Bismarck, ND-based MDU Resources Group Inc. senior executives on Thursday reiterated that they intend to exploit their home field advantage in all lines of their business by digging deeply into the Bakken Shale play’s continuing robust growth. And they talked bullishly about prospects this year despite reporting earnings that were down slightly quarter over quarter and year over year in 2011.

Profits for 4Q2011 were $60.8 million (32 cents/share), compared with $88.8 million (47 cents/share), in the same 2010 period, and for all of last year earnings from continuing operations were $225.2 million ($1.19/share), compared to $243.3 million ($1.29/share) for all of 2010. On a conference call with financial analysts, however, CEO Terry Hildestad and his colleagues were undaunted, all focusing on Bakken growth prospects in MDU’s four main lines of business: oil/gas exploration and production (E&P), utilities, pipelines and services, and construction.

Hildestad said all the businesses finished 2011 strong and “made substantial progress in preparing the company for future growth,” particularly in the oil E&P unit and related businesses. In the future, MDU intends to get “more oily,” he said, adding that some smaller natural gas-related production projects are going to be sold.

Estimating that oil production will increase 20-30% overall this year, Hildestad said MDU hopes to have more than 900 potential well sites identified on “oil and liquids-rich properties.”

Last year marked the first year of a five-year, $3.7 billion capital expenditure program that will be led by investments in Bakken oil and liquids, said Hildestad, noting that the E&P unit — Fidelity Exploration and Production Co. — has built up “a solid momentum” in its operations. Oil production was up 12% and 7% overall quarter over quarter and year over year, respectively, he said. E&P will constitute the majority of the expenditures: $400 million this year and up to $2.2 billion over the five-year period (2011-2015).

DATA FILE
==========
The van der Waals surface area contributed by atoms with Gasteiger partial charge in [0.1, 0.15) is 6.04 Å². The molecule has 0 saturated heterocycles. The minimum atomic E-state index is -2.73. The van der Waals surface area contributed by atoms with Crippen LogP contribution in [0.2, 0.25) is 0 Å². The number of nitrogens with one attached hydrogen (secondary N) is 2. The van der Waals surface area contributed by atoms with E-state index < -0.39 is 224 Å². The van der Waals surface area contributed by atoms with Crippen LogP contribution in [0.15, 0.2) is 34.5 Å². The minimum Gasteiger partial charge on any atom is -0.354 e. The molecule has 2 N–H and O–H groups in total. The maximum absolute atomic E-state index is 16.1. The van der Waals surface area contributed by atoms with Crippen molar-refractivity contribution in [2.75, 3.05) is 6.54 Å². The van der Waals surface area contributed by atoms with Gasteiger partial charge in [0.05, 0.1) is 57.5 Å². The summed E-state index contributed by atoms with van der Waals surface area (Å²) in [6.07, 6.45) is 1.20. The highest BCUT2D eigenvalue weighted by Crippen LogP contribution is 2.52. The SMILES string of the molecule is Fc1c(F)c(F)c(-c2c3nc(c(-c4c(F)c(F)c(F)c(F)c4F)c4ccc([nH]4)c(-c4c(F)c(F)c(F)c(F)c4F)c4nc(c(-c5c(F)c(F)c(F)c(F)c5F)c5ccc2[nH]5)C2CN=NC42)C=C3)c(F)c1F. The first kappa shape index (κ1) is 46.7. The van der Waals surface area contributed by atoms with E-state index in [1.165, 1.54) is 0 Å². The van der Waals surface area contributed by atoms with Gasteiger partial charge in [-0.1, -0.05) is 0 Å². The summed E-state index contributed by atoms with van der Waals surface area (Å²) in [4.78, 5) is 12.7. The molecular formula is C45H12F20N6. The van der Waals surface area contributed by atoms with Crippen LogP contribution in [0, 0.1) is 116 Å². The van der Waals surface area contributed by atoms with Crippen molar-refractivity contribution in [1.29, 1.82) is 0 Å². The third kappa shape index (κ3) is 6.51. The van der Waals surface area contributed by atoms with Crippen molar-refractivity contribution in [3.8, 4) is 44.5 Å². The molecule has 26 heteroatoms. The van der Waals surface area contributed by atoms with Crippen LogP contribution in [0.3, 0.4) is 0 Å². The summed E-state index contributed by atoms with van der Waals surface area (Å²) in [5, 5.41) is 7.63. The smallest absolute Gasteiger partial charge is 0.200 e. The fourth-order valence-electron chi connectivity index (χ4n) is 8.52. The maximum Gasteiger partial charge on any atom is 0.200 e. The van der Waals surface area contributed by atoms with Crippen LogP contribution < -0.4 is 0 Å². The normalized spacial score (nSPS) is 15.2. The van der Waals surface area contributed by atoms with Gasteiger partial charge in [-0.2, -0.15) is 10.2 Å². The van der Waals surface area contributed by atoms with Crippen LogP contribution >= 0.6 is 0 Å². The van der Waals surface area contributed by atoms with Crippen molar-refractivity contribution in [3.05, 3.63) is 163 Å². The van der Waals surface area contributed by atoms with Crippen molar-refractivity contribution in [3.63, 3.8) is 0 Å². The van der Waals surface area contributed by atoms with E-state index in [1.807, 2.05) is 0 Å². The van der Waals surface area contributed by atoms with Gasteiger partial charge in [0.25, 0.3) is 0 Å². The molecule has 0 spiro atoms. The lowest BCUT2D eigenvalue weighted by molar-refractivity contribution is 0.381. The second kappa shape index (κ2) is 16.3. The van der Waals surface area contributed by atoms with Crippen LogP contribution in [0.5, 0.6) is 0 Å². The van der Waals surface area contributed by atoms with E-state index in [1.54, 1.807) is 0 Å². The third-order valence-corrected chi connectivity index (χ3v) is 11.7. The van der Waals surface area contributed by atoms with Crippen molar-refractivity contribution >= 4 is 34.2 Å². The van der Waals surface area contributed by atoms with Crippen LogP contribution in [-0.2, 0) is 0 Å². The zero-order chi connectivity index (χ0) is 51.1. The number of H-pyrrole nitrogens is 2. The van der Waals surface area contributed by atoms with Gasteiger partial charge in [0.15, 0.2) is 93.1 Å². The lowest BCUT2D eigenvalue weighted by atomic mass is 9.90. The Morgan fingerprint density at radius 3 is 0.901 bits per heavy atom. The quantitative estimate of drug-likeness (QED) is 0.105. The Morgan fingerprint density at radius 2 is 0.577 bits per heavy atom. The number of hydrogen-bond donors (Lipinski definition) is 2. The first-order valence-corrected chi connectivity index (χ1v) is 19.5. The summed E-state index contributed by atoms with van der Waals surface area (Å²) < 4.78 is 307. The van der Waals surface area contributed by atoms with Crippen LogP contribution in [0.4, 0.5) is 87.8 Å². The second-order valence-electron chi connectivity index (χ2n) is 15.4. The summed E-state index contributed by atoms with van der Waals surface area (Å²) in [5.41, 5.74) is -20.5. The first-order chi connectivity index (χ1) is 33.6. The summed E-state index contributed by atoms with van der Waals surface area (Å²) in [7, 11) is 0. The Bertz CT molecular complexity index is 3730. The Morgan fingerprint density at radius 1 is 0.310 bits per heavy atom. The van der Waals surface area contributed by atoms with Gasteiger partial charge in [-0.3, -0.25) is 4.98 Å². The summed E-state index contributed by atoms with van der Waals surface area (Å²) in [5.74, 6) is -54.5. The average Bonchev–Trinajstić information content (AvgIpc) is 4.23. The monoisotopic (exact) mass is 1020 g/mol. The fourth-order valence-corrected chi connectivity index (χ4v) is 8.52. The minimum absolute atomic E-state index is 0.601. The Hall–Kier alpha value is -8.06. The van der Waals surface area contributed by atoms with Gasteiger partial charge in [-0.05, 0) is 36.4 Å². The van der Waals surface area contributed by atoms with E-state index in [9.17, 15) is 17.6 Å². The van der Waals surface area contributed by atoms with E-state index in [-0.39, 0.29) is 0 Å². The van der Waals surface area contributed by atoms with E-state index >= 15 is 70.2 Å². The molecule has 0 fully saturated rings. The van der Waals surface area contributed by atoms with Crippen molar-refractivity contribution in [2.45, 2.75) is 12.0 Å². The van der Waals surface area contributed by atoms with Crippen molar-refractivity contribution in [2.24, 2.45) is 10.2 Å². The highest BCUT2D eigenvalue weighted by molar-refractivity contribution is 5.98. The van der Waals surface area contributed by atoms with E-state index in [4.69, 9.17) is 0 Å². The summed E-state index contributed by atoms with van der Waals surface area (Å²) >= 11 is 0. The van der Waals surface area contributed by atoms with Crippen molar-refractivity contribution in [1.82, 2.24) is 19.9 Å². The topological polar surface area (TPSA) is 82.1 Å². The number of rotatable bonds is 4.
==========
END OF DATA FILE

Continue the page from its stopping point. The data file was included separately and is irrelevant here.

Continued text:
“This was largely the result of record production levels in our Bakken position where we saw a 16% increase in production over the prior year,” Hildestad said. MDU has increased its active rigs focused on oil-rich plays in the Bakken from two to eight during 2011, he added. “We have continued to focus on a more balanced commodity mix with oil production now representing 32% of our overall production, doubling what it represented five years ago.”

MDU will continue to seek additional leases of acreage in the Bakken and in several other shale plays, Hildestad said. The company has more than 90,000 net acres, increased from 66,000 net acres in 2010, including both North Dakota and Montana holdings. It plans to drill at least 30 new wells in the Bakken this year.

Through Fidelity, MDU is in the top 20 of Bakken Shale leaseholders. The top five are Continental Resources (901,098 net acres), Hess Corp. (900,000), Whiting Petroleum (682,839), EOG Resources (600,000) amd ConocoPhillips (460,000).

In the Niobrara in Colorado, MDU has more than 60,000 net acres leased, has finished its first test well and plans to drill three more wells there this year. It also has 75,000 acres in the Paradox Basin in Colorado and Utah, and another 90,000 acres in the Heath Shale in Montana.

The MDU CEO was asked how he sees the shale boom area impacting company operations and profits during the next five years. Hildestad called the Bakken “the largest construction ongoing in the country; it’s a significant undertaking.”

He emphasized that all of MDU’s business lines are working in the Bakken now. One unit started with no employees in the Bakken early last year now has 150 people on the ground and plans to double that this year, Hildestad said.

“We have a unique ability to provide a lot of services that are needed there,” he said, noting that MDU is looking for strategic long-term projects as they become available. “There are a lot of midstream opportunities up there. We are attempting to quantify this, so I haven’t put a number on it yet, but I can say they are significant.”